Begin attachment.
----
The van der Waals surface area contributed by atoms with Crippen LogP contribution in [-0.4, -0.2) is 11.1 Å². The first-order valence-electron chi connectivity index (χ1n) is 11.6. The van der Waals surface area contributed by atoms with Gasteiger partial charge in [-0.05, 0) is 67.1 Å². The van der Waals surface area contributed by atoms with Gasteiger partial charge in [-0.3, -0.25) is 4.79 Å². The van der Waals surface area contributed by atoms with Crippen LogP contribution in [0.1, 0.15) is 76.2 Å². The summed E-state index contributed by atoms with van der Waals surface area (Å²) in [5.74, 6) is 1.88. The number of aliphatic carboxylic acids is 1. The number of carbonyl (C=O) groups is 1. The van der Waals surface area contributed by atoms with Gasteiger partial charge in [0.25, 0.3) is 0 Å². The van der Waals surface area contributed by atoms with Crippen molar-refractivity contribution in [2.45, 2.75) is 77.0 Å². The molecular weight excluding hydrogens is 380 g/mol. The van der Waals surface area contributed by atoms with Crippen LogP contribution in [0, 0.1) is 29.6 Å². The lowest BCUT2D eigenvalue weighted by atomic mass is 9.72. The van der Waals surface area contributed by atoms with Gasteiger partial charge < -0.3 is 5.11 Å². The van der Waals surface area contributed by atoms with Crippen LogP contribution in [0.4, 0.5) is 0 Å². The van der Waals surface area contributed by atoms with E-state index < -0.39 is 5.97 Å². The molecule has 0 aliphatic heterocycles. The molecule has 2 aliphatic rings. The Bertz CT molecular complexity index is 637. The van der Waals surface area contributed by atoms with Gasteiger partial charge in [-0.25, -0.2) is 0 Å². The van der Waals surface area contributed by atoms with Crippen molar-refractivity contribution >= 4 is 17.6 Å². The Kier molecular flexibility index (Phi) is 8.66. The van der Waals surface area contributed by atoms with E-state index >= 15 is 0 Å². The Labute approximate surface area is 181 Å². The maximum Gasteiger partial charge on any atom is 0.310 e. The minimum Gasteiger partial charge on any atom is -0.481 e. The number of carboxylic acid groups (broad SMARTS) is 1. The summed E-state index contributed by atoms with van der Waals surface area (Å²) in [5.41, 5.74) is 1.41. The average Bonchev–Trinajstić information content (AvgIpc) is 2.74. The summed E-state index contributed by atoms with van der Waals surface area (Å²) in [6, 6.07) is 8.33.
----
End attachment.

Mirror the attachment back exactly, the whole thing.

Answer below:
The van der Waals surface area contributed by atoms with Crippen LogP contribution in [-0.4, -0.2) is 11.1 Å². The first-order valence-electron chi connectivity index (χ1n) is 11.6. The van der Waals surface area contributed by atoms with Gasteiger partial charge in [-0.05, 0) is 67.1 Å². The van der Waals surface area contributed by atoms with Gasteiger partial charge in [-0.3, -0.25) is 4.79 Å². The van der Waals surface area contributed by atoms with Crippen LogP contribution in [0.1, 0.15) is 76.2 Å². The summed E-state index contributed by atoms with van der Waals surface area (Å²) in [5.74, 6) is 1.88. The number of aliphatic carboxylic acids is 1. The number of carbonyl (C=O) groups is 1. The van der Waals surface area contributed by atoms with Gasteiger partial charge in [0.25, 0.3) is 0 Å². The van der Waals surface area contributed by atoms with Crippen molar-refractivity contribution in [2.45, 2.75) is 77.0 Å². The molecular weight excluding hydrogens is 380 g/mol. The van der Waals surface area contributed by atoms with Crippen LogP contribution in [0, 0.1) is 29.6 Å². The lowest BCUT2D eigenvalue weighted by atomic mass is 9.72. The van der Waals surface area contributed by atoms with Gasteiger partial charge < -0.3 is 5.11 Å². The van der Waals surface area contributed by atoms with Crippen LogP contribution in [0.4, 0.5) is 0 Å². The van der Waals surface area contributed by atoms with E-state index < -0.39 is 5.97 Å². The molecule has 0 aliphatic heterocycles. The molecule has 2 aliphatic rings. The Bertz CT molecular complexity index is 637. The van der Waals surface area contributed by atoms with Gasteiger partial charge in [-0.25, -0.2) is 0 Å². The van der Waals surface area contributed by atoms with Crippen molar-refractivity contribution >= 4 is 17.6 Å². The Kier molecular flexibility index (Phi) is 8.66. The van der Waals surface area contributed by atoms with E-state index >= 15 is 0 Å². The Labute approximate surface area is 181 Å². The maximum Gasteiger partial charge on any atom is 0.310 e. The minimum Gasteiger partial charge on any atom is -0.481 e. The number of carboxylic acid groups (broad SMARTS) is 1. The summed E-state index contributed by atoms with van der Waals surface area (Å²) in [5.41, 5.74) is 1.41. The average Bonchev–Trinajstić information content (AvgIpc) is 2.74. The summed E-state index contributed by atoms with van der Waals surface area (Å²) in [6, 6.07) is 8.33.